08. | for each bee do |

09. | Set an initial solution |

10. | Evaluate modified solutions generated by possible changes |

11. | By roulette wheel selection choose one of the modified solutions |

12. | Evaluate new solutions |

13. | Make a decision whether the bee is loyal |

14. | if the bee is not loyal then |

15. | Choice one of the loyal bees to be followed by the i-th bee. |

16. | if the best solution of the bees better the solution S |

17. | S← the best bee’s solution |

_{i}(t + 1) = x

_{i}(t) + v

_{i}(t + 1)

_{ij}(t + 1) = C[v

_{ij}(t) + c

_{1}r

_{1}(t)[y

_{ij}(t) − x

_{ij}(t)] + c

_{2}r

_{2j}(t)[ŷ

_{j}(t) − x

_{ij}(t)]]

_{i}(t) to the new position x

_{i}(t + 1) adding its new velocity v

_{i}(t + 1). Equation (6) represents the velocity of a particle i in its dimension j. This equation is an update of the velocity from actual velocity v

_{ij}(t) to its new velocity v

_{ij}(t + 1), adding the cognitive component c

_{1}r

_{1}(t)[y

_{ij}(t) − x

_{ij}(t)] and the social component c

_{2}r

_{2j}(t)[ŷ

_{j}(t) − x

_{ij}(t)]; this new velocity is also weighted with a constriction factor C.

Algorithm 3. Particle Swarm Optimization. | |

01. | Initialize size of the particle swarm n, and other parameters |

02. | Initialize positions and velocities for all particles randomly |

03. | While (end criterion is not met) do |

04. | Increment iteration counter |

05. | Calculate fitness value of each particle |

06. | Update new local and global best particle |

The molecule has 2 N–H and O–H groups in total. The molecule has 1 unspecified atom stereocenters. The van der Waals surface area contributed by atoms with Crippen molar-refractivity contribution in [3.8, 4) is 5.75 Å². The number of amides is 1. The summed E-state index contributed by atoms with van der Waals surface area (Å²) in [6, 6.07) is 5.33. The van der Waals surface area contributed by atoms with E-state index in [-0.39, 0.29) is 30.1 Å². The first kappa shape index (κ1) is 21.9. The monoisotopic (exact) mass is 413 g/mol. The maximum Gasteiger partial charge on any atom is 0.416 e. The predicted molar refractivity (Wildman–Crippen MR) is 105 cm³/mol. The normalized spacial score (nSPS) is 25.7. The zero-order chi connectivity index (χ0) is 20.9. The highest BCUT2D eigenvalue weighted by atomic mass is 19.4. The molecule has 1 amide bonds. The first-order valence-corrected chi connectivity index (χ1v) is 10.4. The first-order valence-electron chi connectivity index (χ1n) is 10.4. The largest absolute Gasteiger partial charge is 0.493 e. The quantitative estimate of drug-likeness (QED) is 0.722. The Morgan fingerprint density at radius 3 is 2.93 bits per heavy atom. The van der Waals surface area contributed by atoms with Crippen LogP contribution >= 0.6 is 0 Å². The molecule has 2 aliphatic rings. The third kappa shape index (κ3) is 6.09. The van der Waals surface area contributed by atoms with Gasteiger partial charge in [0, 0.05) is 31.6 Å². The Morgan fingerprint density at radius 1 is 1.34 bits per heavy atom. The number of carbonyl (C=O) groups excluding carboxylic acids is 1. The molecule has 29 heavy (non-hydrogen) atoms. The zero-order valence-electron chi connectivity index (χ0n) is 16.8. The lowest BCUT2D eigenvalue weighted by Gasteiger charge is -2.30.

07. | Calculate new velocity of each particle |

08. | Update new position of each particle |

09. | End While |

_{1}, C

_{2}and Constriction factor from line 08.

Algorithm 4. Fuzzy Particle Swarm Optimization. | |

01. | Initialize size of the particle swarm n, and other parameters |

02. | Initialize positions and velocities for all particles randomly |

03. | While (end criterion is not met) do |

04. | Increment iteration counter |

05. | Calculate fitness value of each particle |

06. | Update new local and global best particles |

07. | Calculate iteration and diversity using Equations (10) and (11) |

08. | Calculate new C_{1}, C_{2}, and Constriction factor using a fuzzy system |

09. | Calculate new velocity of each particle |

10. | Update new position of each particle |

11. | End While |

_{i}at position x

_{i}, wavelength and frequency values are varied in each iteration, the BA is idealized in the pseudocode shown in Algorithm 5 [60,61].

Algorithm 5. Bat Algorithm. | |

01. | Initialize the bat population x_{i} (i = 1, 2, ..., n) and v_{i} |

02. | Initialize frequency f_{i}, pulse rates r_{i} and the loudness A_{i} |

03. | While (t < Max numbers of iterations) |